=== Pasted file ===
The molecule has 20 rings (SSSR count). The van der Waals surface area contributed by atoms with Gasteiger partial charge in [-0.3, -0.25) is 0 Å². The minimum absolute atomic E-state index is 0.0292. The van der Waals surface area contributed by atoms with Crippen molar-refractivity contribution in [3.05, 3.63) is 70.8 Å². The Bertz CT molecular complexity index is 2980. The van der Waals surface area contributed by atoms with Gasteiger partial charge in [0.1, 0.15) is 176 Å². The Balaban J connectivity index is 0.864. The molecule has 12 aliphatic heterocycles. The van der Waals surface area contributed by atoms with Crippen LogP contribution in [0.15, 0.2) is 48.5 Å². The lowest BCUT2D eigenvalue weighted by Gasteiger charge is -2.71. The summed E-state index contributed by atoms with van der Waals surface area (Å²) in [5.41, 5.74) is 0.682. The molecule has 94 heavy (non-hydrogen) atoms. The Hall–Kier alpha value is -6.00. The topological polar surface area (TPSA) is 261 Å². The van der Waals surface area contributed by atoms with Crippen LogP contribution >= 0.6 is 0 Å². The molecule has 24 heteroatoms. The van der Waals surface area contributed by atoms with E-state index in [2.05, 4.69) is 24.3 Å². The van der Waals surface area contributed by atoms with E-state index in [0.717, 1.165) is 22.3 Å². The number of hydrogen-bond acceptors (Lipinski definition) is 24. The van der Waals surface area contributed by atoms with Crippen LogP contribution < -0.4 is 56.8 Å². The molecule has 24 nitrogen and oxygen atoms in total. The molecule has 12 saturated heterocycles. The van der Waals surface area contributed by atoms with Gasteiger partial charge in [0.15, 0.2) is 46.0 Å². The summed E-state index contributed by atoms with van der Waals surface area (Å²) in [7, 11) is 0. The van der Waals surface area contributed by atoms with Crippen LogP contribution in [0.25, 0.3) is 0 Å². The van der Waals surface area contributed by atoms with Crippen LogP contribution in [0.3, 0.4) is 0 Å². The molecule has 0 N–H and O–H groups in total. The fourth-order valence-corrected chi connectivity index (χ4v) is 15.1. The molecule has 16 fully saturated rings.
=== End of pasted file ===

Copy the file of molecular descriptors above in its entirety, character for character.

The molecule has 20 rings (SSSR count). The van der Waals surface area contributed by atoms with Gasteiger partial charge in [-0.3, -0.25) is 0 Å². The minimum absolute atomic E-state index is 0.0292. The van der Waals surface area contributed by atoms with Crippen molar-refractivity contribution in [3.05, 3.63) is 70.8 Å². The Bertz CT molecular complexity index is 2980. The van der Waals surface area contributed by atoms with Gasteiger partial charge in [0.1, 0.15) is 176 Å². The Balaban J connectivity index is 0.864. The molecule has 12 aliphatic heterocycles. The van der Waals surface area contributed by atoms with Crippen LogP contribution in [0.15, 0.2) is 48.5 Å². The lowest BCUT2D eigenvalue weighted by Gasteiger charge is -2.71. The summed E-state index contributed by atoms with van der Waals surface area (Å²) in [5.41, 5.74) is 0.682. The molecule has 94 heavy (non-hydrogen) atoms. The Hall–Kier alpha value is -6.00. The topological polar surface area (TPSA) is 261 Å². The van der Waals surface area contributed by atoms with Crippen LogP contribution >= 0.6 is 0 Å². The molecule has 24 heteroatoms. The van der Waals surface area contributed by atoms with E-state index in [2.05, 4.69) is 24.3 Å². The van der Waals surface area contributed by atoms with E-state index in [0.717, 1.165) is 22.3 Å². The number of hydrogen-bond acceptors (Lipinski definition) is 24. The van der Waals surface area contributed by atoms with Crippen LogP contribution < -0.4 is 56.8 Å². The molecule has 24 nitrogen and oxygen atoms in total. The molecule has 12 saturated heterocycles. The van der Waals surface area contributed by atoms with Gasteiger partial charge in [0.15, 0.2) is 46.0 Å². The summed E-state index contributed by atoms with van der Waals surface area (Å²) in [7, 11) is 0. The van der Waals surface area contributed by atoms with Crippen LogP contribution in [0.25, 0.3) is 0 Å². The van der Waals surface area contributed by atoms with Crippen LogP contribution in [0.3, 0.4) is 0 Å². The molecule has 0 N–H and O–H groups in total. The fourth-order valence-corrected chi connectivity index (χ4v) is 15.1. The molecule has 16 fully saturated rings.